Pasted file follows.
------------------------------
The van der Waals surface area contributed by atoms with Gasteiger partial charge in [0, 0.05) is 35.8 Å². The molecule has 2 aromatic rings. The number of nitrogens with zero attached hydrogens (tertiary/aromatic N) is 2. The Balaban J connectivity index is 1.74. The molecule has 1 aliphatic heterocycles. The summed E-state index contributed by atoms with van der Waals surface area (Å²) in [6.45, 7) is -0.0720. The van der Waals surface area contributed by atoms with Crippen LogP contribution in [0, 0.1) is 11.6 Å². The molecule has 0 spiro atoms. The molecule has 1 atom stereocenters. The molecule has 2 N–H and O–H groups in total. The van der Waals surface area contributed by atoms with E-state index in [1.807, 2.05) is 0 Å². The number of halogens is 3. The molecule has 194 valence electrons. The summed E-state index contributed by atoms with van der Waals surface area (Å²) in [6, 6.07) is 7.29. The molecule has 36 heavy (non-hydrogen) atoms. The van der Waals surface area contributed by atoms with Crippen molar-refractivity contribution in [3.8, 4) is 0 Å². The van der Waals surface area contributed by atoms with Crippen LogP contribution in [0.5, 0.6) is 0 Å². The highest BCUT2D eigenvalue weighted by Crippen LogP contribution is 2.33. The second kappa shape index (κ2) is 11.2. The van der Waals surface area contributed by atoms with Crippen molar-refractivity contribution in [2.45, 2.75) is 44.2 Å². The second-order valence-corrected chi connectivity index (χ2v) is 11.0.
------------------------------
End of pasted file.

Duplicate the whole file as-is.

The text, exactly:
The van der Waals surface area contributed by atoms with Gasteiger partial charge in [0, 0.05) is 35.8 Å². The molecule has 2 aromatic rings. The number of nitrogens with zero attached hydrogens (tertiary/aromatic N) is 2. The Balaban J connectivity index is 1.74. The molecule has 1 aliphatic heterocycles. The summed E-state index contributed by atoms with van der Waals surface area (Å²) in [6.45, 7) is -0.0720. The van der Waals surface area contributed by atoms with Crippen LogP contribution in [0, 0.1) is 11.6 Å². The molecule has 0 spiro atoms. The molecule has 1 atom stereocenters. The molecule has 2 N–H and O–H groups in total. The van der Waals surface area contributed by atoms with E-state index in [1.807, 2.05) is 0 Å². The number of halogens is 3. The molecule has 194 valence electrons. The summed E-state index contributed by atoms with van der Waals surface area (Å²) in [6, 6.07) is 7.29. The molecule has 36 heavy (non-hydrogen) atoms. The van der Waals surface area contributed by atoms with Crippen molar-refractivity contribution in [3.8, 4) is 0 Å². The van der Waals surface area contributed by atoms with Crippen LogP contribution in [0.5, 0.6) is 0 Å². The highest BCUT2D eigenvalue weighted by Crippen LogP contribution is 2.33. The second kappa shape index (κ2) is 11.2. The van der Waals surface area contributed by atoms with Crippen molar-refractivity contribution in [2.45, 2.75) is 44.2 Å². The second-order valence-corrected chi connectivity index (χ2v) is 11.0.